Stranded Indian Seafarers Being Provided “Convenience” Under COVID-19 Limits, Says China

The Indian ship “Jag Anand” had been stranded at China’s Jingtang port since June, it was carrying a huge consignment of Australian coal to China and had 23 crew members on board. The crew members were seeking immediate relief as the ship remained in the queue ever since its arrival. China reported on Tuesday that, it was providing “convenience” within the permissible COVID-19 limits to all the 23 crew members of the stranded Indian ship.

According to a statement by ITF-Asia Pacific Region, the plight of these seafarers had been highlighted by the International Transport Workers Federation (ITF), National Union of Seafarers of India, and International Maritime Organisation.

Image Credits: OCEANCRAFTS Motion Gallery – YouTube

The Chinese Foreign Ministry spokesman Wang Wenbin was interrogated about concerns highlighted by ITF over the predicament of the Indian seafarers onboard the vessel, in response to which the reply was, “As I understand, China has clear regulations on ports epidemic prevention and control and crew members quarantine requirement and as much as the regulations allow, we are providing convenience to these crew members.”

“As for the specifics, I would still refer you to the competent Chinese authorities or relevant local government.”, he added.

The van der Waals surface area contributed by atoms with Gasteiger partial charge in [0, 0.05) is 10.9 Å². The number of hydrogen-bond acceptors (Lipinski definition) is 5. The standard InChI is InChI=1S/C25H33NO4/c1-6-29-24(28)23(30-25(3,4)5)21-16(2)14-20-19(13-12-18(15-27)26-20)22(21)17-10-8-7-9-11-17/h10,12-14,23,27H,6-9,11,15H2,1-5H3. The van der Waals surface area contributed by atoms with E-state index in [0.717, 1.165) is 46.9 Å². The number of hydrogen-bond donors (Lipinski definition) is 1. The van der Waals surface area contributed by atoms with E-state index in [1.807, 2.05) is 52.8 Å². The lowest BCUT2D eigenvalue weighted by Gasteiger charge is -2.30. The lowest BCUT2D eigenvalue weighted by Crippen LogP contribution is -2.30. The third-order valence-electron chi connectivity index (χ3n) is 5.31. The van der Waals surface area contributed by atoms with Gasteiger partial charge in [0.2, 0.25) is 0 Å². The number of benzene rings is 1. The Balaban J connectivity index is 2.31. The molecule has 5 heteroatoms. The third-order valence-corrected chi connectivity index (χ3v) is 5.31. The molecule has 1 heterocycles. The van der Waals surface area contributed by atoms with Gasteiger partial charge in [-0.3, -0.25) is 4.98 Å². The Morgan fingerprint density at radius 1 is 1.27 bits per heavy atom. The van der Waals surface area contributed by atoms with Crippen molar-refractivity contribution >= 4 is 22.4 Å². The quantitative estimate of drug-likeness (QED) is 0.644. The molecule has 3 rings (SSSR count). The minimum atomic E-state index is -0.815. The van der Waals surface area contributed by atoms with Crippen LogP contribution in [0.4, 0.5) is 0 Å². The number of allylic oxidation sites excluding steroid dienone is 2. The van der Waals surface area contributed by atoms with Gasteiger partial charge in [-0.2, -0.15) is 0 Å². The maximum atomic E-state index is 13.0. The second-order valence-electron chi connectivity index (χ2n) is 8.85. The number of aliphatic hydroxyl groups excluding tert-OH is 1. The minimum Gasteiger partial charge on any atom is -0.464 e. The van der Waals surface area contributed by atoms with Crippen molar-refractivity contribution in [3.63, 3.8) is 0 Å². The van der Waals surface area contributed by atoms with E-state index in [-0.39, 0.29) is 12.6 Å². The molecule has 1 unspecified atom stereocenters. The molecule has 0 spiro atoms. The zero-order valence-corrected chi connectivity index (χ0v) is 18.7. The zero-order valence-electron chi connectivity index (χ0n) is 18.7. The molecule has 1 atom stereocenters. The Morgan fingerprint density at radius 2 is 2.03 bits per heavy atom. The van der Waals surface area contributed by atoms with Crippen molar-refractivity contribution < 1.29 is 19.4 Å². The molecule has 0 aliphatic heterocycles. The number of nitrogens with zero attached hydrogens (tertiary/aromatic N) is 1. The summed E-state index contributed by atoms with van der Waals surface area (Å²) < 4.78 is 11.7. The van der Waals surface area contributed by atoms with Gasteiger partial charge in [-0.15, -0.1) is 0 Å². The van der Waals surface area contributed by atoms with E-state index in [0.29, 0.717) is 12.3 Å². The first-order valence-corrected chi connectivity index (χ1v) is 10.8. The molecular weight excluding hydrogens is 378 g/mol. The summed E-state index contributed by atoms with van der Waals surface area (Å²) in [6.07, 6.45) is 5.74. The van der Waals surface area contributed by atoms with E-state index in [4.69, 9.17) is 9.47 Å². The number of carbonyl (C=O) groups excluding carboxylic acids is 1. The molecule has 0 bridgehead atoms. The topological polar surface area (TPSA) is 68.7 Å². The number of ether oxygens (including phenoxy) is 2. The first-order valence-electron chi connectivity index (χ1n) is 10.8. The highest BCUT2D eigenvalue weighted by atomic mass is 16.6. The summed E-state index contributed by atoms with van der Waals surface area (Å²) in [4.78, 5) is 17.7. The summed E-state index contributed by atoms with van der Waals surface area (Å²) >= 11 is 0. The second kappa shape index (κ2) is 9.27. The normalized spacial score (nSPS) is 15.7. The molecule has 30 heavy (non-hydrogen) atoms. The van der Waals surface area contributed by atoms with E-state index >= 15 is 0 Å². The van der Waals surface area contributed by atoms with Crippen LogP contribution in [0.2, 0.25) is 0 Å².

The details of the plight of the Indian crew were being discussed with the provincial government since September, said the Officials of the Indian Embassy. The Hebei province is where the stranded vessel’s port is located.

They said that the Hebei government responded by saying that due to strict COVID-19 related protocols, the ship will remain in the queue for berthing, and crew change won’t be allowed. The Hebei government also said that in case of emergency they will provide any medical assistance required to the crew and stated that the ship can leave whenever it chooses to.

The officials added that the responses of the provincial government have been conveyed to the shipping company. On Monday, China said it had no reports or information on the ship.

The China and Australian relationship has been tense and took a nosedive in the past few months, this happened when the Chinese telecom giant Huawei Technologies was barred from Australia’s national 5G network due to national security concerns. Several Australian exports have been restricted by China, including coal. China was angered by the fact that Canberra had pushed for an international inquiry to dig into the origins of the coronavirus in April.

Moreover, China also felt offended by the Australian law that was passed in 2018 saying it banned covert foreign interference in domestic politics and made industrial espionage for a foreign power a crime. A report in the Chinese Govt. controlled Global Times said that China had stooped traders from buying seven categories of Australian products: sugar, timber, wine, coal, barley, lobsters, copper ore and concentrate.


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